Did a DC Bureaucrat Sabotage President Trump’s Efforts to End DACA?
In a recent article, New York Times reporter Michael D. Shear interviewed Elaine Duke about her role at the Department of Homeland Security and, in particular, her admitted sabotaging the Trump administration’s attempts to end DACA. Although the torpedoing is not necessarily breaking news – the New York Times wrote about it last November – the interview constitutes her first public comments since leaving the administration two years ago.
Her decision to intentionally write a toothless, tepid, and weak justification for rescinding DACA made it easier for the U.S. Supreme Court to rule against the administration last month. It also leads one to wonder why no one in the administration bothered reviewing the memo before it was submitted.
Ms. Duke’s behavior represents much of what is wrong with what has variously been referred to as the “swamp,” or the “deep state” – a bipartisan establishment of well-entrenched D.C. career bureaucrats and insiders with a globalist bent that is either pro-open-borders or simply soft on immigration enforcement. The case of Elaine Duke is yet another instance of such career bureaucrats who believe they have the right – and even the duty – to undermine and override both President Trump and the American people on any policy issue because they arrogantly believe that they know better and fancy themselves morally superior.
According to her archived DHS bio, Ms. Duke “served in the federal government for nearly three decades.” In 2008-2010 she worked for both Presidents George W. Bush and Barack Obama as DHS Under Secretary for Management. In April 2017, she was tapped by President Trump – much to the disappointment of many of his supporters and pro-American immigration reformers – to serve as DHS Deputy Secretary, a role she performed until April 2018. Between July and December of 2017, Ms. Duke served as acting DHS secretary.
It was in that role that, in August 2017, she was asked by the administration to issue a memo rescinding Obama’s executive quasi-amnesty (DACA). According to the New York Times, “Ms. Duke was deeply bothered by the idea that she could be responsible for deporting hundreds of thousands of young people from the country they considered their own, according to several people familiar with her concerns. And she did not want her name on what she saw as anti-immigrant policy rationales (…).”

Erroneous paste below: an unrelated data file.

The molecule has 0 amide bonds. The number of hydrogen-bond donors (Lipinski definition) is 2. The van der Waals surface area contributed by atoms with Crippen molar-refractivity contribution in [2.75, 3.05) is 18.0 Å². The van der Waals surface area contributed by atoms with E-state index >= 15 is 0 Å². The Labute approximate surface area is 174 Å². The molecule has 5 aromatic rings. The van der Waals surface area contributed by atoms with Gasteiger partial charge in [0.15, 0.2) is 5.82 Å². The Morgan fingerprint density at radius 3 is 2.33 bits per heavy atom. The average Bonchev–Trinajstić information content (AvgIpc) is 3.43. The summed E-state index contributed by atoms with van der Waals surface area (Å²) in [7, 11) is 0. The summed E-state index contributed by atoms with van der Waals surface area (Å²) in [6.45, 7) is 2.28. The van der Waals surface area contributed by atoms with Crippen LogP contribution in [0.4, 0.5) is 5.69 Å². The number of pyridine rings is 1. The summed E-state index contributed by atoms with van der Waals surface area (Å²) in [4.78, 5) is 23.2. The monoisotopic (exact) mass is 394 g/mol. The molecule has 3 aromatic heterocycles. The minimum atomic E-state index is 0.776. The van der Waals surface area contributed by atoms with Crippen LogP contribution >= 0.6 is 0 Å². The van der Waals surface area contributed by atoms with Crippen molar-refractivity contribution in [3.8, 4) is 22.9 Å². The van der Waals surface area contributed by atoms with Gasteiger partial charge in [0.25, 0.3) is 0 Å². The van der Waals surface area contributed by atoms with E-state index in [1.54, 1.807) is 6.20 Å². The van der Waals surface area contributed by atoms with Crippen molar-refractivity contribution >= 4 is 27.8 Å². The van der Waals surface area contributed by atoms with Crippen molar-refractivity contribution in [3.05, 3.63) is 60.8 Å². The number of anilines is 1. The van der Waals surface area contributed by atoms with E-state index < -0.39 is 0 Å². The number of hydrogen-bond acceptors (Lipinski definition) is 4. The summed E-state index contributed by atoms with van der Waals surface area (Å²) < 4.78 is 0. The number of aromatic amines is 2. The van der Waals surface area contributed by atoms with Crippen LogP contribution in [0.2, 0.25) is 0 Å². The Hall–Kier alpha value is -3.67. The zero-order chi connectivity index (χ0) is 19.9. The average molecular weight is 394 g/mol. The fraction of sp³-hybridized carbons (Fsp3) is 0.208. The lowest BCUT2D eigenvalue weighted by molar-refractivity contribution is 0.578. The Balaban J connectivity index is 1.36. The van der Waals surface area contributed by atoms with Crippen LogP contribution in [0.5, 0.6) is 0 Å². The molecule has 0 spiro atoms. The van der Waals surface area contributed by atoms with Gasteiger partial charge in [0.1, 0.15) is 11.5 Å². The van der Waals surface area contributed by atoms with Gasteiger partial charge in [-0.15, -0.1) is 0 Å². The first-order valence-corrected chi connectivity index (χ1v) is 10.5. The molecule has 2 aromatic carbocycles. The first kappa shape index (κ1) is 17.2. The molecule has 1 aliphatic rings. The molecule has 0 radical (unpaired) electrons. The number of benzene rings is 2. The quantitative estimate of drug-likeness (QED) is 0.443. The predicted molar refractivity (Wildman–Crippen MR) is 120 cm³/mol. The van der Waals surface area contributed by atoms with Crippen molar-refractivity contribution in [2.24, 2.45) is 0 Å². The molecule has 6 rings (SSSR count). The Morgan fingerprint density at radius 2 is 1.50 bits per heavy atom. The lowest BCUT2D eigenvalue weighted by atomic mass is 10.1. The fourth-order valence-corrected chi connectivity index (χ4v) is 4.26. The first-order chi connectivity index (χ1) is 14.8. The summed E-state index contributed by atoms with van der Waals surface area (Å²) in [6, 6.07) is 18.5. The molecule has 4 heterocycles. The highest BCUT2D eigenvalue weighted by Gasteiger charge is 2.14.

So, instead or resigning, the Acting DHS Secretary decided to passively-aggressively undermine the administration’s case by including in the memo only former Attorney General Jeff Session’s argument that DACA was illegal (something with which Ms. Duke technically agreed), but omitting any policy justifications (because she did not agree with them or the actual rescinding of DACA).
As a result of Ms. Duke’s half-hearted and toothless justification, the Supreme Court deemed the Trump administration’s decision to end DACA “arbitrary and capricious” in its June ruling.
As the Supreme Court opinion explained: “Acting Secretary Duke’s rescission memorandum failed to consider important aspects of the problem before the agency. Although Duke was bound by the Attorney General’s determination that DACA is illegal (…), deciding how best to address that determination involved important policy choices reserved for DHS. Acting Secretary Duke plainly exercised such discretionary authority in winding down the program, but she did not appreciate the full scope of her discretion [emphasis added].”
That, of course, in an understatement given that the former acting secretary most certainly “appreciated” the “full scope of her discretion,” but merely chose not to exercise it.
Ms. Duke had another option that she chose not to exercise as well. Given her personal, soft-on-immigration beliefs, she could have either resigned, or recused herself and assigned someone else in the department to write the justification. That is surely what most people would have done. Sadly, “swamp/deep state” personages seem to believe that they are above all the rules and formalities that apply to the “commoners.”